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Winter at Dartmouth:The History of Winter Carnival

Feb 05, 2013 02:11AM ● By Victoria Pipas

Winter at Dartmouth:The History of Winter Carnival

Dartmouth’s Annual Winter Carnival is a college, community, and regional event not to be missed! Spanning four days (this year from Thursday, February 7 to Sunday, February 10), its many festivities are artfully planned to feature well-loved Dartmouth traditions and new events alike.

The event began in 1910, when the Dartmouth Outing Club established a field day during the winter to celebrate snow sports, especially skiing. The next year, the event was expanded to include dances and other social events, and it eventually came to be called Winter Carnival. Word got around, and soon students from across the nation flocked to the Northeast for this highlight event of the season. Winter Carnival at Dartmouth College was the place to be in February.

Winter Carnival also made its mark in Hollywood. In 1939, F. Scott Fitzgerald and Budd Schulberg were hired to write a screenplay for the motion picture Winter Carnival. The film stars an ex-Winter Carnival Queen of the Snows, played by Ann Sheridan, who marries for money and then returns to Hanover from Europe to warn her sister not to do the same. One of many traditions, the film is screened annually at the Carnival so that current Dartmouth students may enjoy their college’s history in the spotlight.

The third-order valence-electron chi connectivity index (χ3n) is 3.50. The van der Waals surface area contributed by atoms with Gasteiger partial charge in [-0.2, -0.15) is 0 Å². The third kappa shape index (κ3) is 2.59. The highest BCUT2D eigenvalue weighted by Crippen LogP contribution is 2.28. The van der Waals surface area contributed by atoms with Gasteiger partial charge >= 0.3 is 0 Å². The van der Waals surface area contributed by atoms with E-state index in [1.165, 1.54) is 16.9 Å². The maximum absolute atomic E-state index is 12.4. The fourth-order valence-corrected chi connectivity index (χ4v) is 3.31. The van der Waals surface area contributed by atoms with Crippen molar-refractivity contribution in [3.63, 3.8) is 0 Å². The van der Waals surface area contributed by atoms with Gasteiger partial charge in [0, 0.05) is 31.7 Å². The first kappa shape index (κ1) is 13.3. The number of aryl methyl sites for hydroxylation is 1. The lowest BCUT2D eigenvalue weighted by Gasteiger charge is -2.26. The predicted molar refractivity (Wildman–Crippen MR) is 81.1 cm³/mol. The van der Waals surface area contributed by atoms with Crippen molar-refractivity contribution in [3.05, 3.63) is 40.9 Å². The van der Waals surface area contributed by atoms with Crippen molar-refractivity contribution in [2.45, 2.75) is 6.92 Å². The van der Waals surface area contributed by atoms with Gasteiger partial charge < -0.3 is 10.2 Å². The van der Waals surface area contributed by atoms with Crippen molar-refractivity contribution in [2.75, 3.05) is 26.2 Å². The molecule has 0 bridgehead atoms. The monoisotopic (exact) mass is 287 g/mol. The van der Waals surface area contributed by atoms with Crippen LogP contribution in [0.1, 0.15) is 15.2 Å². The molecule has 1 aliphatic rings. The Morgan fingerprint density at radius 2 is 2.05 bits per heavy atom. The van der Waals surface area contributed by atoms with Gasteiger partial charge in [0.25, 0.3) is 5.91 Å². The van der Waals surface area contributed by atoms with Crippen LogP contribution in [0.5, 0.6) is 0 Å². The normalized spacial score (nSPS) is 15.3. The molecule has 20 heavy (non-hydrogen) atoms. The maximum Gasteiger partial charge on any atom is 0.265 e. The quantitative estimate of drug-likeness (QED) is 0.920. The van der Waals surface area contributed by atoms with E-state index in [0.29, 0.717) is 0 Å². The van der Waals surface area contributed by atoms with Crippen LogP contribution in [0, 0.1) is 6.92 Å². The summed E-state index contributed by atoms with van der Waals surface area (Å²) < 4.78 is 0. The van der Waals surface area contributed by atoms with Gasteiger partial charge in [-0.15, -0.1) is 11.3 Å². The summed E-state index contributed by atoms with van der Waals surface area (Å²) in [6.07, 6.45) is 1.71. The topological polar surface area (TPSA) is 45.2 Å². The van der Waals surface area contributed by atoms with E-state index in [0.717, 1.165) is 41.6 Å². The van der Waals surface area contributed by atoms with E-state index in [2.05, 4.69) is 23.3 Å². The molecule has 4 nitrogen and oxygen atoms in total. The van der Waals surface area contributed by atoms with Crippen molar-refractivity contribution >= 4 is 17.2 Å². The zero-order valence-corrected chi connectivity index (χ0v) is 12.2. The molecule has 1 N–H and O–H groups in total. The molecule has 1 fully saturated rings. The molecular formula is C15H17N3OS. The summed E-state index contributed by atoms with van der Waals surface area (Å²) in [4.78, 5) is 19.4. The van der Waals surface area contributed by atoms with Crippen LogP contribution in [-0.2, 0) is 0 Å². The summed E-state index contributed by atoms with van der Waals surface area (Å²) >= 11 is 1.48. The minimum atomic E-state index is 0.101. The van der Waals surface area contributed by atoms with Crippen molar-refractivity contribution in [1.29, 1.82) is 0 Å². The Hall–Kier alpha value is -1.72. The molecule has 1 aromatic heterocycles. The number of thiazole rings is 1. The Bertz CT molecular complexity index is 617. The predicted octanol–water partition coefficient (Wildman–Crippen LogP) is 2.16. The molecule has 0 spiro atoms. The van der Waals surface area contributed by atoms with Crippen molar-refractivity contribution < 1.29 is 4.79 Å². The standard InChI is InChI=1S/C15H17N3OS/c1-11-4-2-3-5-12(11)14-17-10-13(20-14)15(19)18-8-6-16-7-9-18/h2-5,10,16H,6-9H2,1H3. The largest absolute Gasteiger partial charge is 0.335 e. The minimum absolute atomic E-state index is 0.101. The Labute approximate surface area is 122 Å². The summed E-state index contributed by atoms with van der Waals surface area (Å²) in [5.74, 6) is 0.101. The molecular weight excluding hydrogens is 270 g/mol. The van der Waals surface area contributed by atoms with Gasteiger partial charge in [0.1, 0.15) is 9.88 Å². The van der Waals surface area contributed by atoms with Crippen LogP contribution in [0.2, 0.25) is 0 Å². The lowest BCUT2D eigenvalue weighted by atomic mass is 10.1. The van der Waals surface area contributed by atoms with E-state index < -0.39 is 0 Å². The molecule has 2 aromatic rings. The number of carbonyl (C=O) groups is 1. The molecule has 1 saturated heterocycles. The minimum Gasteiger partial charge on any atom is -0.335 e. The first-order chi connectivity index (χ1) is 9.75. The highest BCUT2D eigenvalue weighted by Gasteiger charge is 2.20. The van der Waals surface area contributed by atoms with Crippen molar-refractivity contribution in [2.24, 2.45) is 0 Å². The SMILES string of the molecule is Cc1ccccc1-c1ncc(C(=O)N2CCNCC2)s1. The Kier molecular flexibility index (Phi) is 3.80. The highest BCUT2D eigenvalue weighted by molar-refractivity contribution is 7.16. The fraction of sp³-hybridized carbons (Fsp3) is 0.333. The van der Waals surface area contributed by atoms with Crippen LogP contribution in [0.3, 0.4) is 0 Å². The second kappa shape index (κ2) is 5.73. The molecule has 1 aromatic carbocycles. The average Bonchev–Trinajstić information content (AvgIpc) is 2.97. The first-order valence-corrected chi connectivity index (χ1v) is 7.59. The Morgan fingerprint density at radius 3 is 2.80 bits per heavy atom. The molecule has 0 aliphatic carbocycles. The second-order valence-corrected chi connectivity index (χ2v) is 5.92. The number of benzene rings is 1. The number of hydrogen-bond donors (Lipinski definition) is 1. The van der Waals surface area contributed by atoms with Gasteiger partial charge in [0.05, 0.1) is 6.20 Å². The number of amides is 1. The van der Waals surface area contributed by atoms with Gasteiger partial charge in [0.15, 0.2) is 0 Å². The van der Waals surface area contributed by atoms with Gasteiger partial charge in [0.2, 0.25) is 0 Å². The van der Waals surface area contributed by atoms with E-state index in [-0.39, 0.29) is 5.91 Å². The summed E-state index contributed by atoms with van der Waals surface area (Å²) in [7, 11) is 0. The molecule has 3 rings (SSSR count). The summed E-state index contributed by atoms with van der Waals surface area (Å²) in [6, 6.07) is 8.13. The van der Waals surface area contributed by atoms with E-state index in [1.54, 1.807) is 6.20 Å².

Throughout the weekend, numerous activities are planned by the Collis Center for Student Involvement, the Dartmouth College social committee. This year, the festivities kick off on Thursday with cross-country skiing and the Winter Carnival Opening Ceremonies, followed by a Carnival tea. Brave souls are invited to “enjoy” a Polar Bear Swim on Friday morning, and the Carnival Ball takes place Friday evening. Saturday’s events include a Human Dogsled race in the early afternoon, and then arts and crafts for the entire family. For a full schedule of the weekend’s events, visit

Theming the Carnival started in 1962 and continues to this day. In its 102nd year (2013), the Winter Carnival’s theme is “A Very Grimm Carnival.” Themes from past years have included “A Midwinter Night’s Dream,” “The Winterful World of Disney,” “The Rise and Fall of the Frozen Empire,” and “The Roaring −20°s.” For many, the highlight of each year’s festivities is the giant snow sculpture that is carved by Dartmouth students in the middle of the Green. A Lincoln Memorial, a pirate ship, Dr. Seuss, a giant cupcake, and Mt. Moosilauke are a few of the many sculptures that have graced the Green in winter. Building these sculptures is a monstrous feat, and the skill of Dartmouth students is internationally recognized. The 1987 snow sculpture, a giant, saxophone-playing snowman for that year’s “Blizzard on Bourbon Street” theme, took the Guinness World Record for “tallest snowman” at a towering forty-seven and a half feet. Good old Frosty would be shivering in his boots beneath that snowman’s shadow!

Bring your family, friends, and relatives to campus this February, and be a part of Winter Carnival history! What is your favorite memory of Winter Carnival?

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